- Limit your participants to only those that need to actively contribute.
- End each meeting with clear action items so everybody knows what next steps to take. More importantly, follow up on those action items and see if they were completed.This will reassure everyone that their time wasn’t wasted.
One more tactic? Provide everybody with enough information on the meeting so they can decide if they need to attend or not.
Find out more about this strategy in David Grady’s enlightening TED Talk:
3. Leverage Data and Analytics
Modern-day, tech-savvy marketers are quick to whip out their data nerd card. At any mention of analytics and metrics, they’ll say how they use data to drive every one of their decisions. But is that actually the case?
Plenty of research indicates that marketers aren’t quite as smitten with data as they like to believe.
According to a survey of 257 marketing executives, a whopping 45% said they lacked the necessary capacity to actually analyze big data—which means all of those valuable insights are often untouched and unused.
“Not only don't marketers get data, they don't get what consumers want in communications,” states Erik Sherman, who reported on the survey for Inc, “Until they sharpen up, you can count on more spending—with lackluster results.”
Another study provides another rude awakening. In a survey of almost 600 marketers at the DMA Annual Conference and Exhibition, 53% said that they don’t collect enough customer data.
Additionally, it was revealed that most marketers don’t go beyond the basics of data collection to gain the insights that will actually help them make more informed decisions.
How the heck does data relate to your time? Well, think of it this way: If you aren’t making use of the metrics and analytics at your fingertips, you’re making uninformed choices that invest time in the wrong tasks or initiatives. In the end, you’ll have wasted everyone’s time, including your own.
What metrics you need to look at can vary based on your tasks and campaigns. But some general things to pay attention to include:
- Conversions: Which of your marketing efforts are converting? Which aren’t?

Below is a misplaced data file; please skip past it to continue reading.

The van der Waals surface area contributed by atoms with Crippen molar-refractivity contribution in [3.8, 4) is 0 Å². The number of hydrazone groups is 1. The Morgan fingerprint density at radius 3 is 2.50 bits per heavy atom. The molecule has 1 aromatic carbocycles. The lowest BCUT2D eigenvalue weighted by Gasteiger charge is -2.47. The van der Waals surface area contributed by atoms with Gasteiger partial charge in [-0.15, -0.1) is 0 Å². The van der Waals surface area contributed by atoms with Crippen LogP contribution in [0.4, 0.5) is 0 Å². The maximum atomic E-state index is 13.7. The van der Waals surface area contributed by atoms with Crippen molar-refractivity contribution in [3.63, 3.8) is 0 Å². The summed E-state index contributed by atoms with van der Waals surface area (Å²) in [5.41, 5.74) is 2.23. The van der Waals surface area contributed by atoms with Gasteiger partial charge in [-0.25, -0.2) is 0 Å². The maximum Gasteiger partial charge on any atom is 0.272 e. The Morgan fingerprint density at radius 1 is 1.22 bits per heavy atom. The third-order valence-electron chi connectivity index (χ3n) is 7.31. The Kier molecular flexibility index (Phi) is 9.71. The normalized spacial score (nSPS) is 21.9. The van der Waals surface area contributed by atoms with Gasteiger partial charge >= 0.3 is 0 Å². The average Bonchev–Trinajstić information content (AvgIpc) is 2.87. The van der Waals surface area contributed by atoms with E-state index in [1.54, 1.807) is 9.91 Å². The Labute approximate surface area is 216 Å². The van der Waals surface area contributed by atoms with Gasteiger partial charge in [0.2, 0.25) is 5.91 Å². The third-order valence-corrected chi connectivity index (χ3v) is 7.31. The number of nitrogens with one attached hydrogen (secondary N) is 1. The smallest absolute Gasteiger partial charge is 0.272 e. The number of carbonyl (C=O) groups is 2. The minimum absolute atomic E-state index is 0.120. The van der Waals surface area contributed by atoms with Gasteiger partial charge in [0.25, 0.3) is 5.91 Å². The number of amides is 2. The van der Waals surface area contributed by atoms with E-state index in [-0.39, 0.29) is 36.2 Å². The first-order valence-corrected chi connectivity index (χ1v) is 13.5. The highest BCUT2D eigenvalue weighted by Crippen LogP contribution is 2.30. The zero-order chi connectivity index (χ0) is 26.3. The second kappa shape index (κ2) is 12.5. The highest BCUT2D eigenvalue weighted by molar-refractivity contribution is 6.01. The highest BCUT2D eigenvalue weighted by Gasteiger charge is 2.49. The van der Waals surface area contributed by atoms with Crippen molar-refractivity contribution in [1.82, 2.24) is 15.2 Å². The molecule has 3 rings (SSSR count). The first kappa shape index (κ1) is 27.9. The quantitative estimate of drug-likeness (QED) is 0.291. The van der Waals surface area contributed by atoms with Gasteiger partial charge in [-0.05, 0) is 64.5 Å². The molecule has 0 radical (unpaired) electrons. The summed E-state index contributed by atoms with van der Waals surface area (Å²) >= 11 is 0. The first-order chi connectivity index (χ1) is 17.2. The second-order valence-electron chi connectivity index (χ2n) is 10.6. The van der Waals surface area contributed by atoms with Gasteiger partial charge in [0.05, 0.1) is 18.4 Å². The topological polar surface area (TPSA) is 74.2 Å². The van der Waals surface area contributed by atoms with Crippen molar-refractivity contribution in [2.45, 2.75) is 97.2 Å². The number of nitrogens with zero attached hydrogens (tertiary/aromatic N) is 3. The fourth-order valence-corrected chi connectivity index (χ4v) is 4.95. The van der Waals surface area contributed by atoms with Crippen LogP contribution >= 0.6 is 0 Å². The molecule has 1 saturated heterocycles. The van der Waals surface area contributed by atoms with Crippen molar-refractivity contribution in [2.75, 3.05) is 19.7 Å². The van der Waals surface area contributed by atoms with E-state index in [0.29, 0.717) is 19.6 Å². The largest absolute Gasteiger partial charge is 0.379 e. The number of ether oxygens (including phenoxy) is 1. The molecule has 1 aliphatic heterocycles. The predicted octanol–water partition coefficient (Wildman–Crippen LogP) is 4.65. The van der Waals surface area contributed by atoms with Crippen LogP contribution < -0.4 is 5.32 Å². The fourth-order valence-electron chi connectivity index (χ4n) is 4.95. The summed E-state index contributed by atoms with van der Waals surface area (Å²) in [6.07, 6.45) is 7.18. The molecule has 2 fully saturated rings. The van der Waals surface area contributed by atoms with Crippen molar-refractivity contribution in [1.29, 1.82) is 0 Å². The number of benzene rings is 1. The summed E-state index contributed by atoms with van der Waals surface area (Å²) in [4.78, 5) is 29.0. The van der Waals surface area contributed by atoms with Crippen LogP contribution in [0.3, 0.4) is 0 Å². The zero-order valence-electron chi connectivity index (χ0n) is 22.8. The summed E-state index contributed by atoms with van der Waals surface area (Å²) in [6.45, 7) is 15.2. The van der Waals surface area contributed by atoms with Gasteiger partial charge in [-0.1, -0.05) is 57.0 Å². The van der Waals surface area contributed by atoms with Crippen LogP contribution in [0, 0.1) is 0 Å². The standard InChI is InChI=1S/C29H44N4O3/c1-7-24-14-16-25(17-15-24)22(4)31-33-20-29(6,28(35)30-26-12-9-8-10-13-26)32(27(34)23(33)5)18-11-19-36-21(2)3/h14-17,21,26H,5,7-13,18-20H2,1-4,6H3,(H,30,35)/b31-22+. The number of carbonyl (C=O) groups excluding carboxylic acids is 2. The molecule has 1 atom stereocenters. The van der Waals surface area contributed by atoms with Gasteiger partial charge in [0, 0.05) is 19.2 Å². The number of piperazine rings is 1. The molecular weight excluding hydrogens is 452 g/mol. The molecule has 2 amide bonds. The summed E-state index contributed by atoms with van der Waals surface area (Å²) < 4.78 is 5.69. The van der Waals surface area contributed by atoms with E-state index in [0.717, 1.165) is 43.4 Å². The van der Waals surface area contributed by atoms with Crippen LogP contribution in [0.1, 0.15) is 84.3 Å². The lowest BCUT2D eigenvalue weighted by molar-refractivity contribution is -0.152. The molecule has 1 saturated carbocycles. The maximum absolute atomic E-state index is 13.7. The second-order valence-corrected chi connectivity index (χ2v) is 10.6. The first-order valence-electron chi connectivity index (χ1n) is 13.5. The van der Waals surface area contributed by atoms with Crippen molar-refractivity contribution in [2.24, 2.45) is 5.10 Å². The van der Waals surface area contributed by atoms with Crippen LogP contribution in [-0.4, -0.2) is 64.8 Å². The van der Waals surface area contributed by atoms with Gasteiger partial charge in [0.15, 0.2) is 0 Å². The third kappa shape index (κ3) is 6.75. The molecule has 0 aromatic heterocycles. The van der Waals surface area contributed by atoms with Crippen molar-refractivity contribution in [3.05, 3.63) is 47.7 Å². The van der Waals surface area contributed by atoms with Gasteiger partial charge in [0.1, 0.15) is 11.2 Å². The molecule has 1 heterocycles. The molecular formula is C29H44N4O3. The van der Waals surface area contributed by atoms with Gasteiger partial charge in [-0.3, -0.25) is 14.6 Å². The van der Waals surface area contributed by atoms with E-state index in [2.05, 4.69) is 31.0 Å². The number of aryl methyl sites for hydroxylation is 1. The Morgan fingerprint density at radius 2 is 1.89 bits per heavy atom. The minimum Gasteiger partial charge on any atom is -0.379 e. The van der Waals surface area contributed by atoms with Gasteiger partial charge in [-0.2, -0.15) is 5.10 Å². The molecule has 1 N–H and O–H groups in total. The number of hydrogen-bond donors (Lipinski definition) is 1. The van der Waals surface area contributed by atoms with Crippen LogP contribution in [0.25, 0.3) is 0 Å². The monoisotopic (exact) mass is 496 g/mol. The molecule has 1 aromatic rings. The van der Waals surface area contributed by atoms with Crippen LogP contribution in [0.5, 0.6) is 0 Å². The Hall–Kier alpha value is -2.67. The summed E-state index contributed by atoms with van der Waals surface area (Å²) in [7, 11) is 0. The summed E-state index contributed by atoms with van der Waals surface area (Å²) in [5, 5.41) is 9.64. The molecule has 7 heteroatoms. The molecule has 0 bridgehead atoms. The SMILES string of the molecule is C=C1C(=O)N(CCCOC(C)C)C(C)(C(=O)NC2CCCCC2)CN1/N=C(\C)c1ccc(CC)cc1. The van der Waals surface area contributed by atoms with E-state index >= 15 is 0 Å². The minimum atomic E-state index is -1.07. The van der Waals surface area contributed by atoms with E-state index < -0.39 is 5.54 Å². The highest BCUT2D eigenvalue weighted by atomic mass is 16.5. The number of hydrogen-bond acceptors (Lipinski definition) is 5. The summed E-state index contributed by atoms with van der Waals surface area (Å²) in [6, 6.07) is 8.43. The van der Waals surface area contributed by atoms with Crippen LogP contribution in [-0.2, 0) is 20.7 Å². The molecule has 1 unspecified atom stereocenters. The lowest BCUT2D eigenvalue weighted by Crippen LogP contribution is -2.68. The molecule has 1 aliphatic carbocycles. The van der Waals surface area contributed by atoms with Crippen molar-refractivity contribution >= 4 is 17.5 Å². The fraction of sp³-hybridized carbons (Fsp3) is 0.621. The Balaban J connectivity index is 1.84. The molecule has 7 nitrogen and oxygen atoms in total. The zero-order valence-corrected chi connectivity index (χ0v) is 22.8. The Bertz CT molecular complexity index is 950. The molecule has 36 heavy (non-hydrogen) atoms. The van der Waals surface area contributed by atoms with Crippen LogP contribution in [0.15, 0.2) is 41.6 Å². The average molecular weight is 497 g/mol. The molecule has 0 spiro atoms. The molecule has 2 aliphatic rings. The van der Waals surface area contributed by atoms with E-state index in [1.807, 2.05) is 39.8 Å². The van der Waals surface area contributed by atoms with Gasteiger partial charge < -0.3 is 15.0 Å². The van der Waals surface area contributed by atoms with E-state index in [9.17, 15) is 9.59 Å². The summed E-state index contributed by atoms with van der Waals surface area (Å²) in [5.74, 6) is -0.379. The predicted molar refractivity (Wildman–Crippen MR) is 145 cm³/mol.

- Churn: Which customers are returning? Which aren’t? More importantly, why are they leaving?
- Email Open Rates and Subscriptions: Are people interested in your message? Do they even open your emails? Are they signing up for your newsletter? Or are you getting more unsubscribes?
- Return on Investment: Is the money your spending on advertising worth it? Or, should you consider switching strategies?
With so much data out there, that only scratches the surface.
Leveraging the available data will empower you and your team to zone in on next steps that actually contribute to your bottom line—thus eliminating those extraneous, unsupported efforts.
4. Streamline Your Technology
Technology is a huge benefit to marketers today, particularly productivity and project management tools. But too many tools and systems can actually bog your team down.
For example, say a team member needs to enter information into an Excel spreadsheet, and then duplicate that information in your project management dashboard, an email, and an IM. If that’s the case, then you’re not being efficient with all of your tools.
According to a report from Conductor, 67% of marketing executives feel they sift through too many dashboard and reports to gain critical insights.
Another study highlighted that, on average, marketers use more than 12 different tools—and some use up to 31 (which sounds totally overwhelming).
Additionally, 61% of marketers state they want better integration of their tools and improved processes for sharing data amongst their tools.
If you think the technology you leverage on your own team could use some streamlining? Take the time to talk to your team members to determine if there are any tools you’re currently utilizing that only slow down your processes.
Additionally, assign some point people to dig into your existing tools a little deeper to figure out if there are ways to better leverage the technology you’re already using. Is there a feature you haven’t even touched? Is there an integration that could help you seamlessly connect more of your tools?
Chances are you’ve only scratched the surface on what your tools can do. Doing more research might help you eliminate some bloat from your roster of tech solutions.
Over to You
If you’re eager to eliminate inefficiencies in your marketing team (and, honestly, you should be), these four strategies will set you off on the right path:
- Ask how certain tasks contribute to the larger goal.
- Re-evaluate the productivity of your meetings.
- Better leverage your data.
- Streamline the tools and technology you use.
But one of the best things you can do is to have a frank conversation with your team. Where are they frequently running into bottlenecks? Are there certain repeated tasks they consider to be a waste of time?
Remember, they’re the ones on the front lines day in and day out, so they’ll have some great insights into how your work can become more efficient.
Finally, don’t be afraid to experiment and see how new things work within your own team—whether it’s a new tool, an adjusted process, or something else entirely. A little trial and error will help you land on a winning formula that keeps your team productive and happy.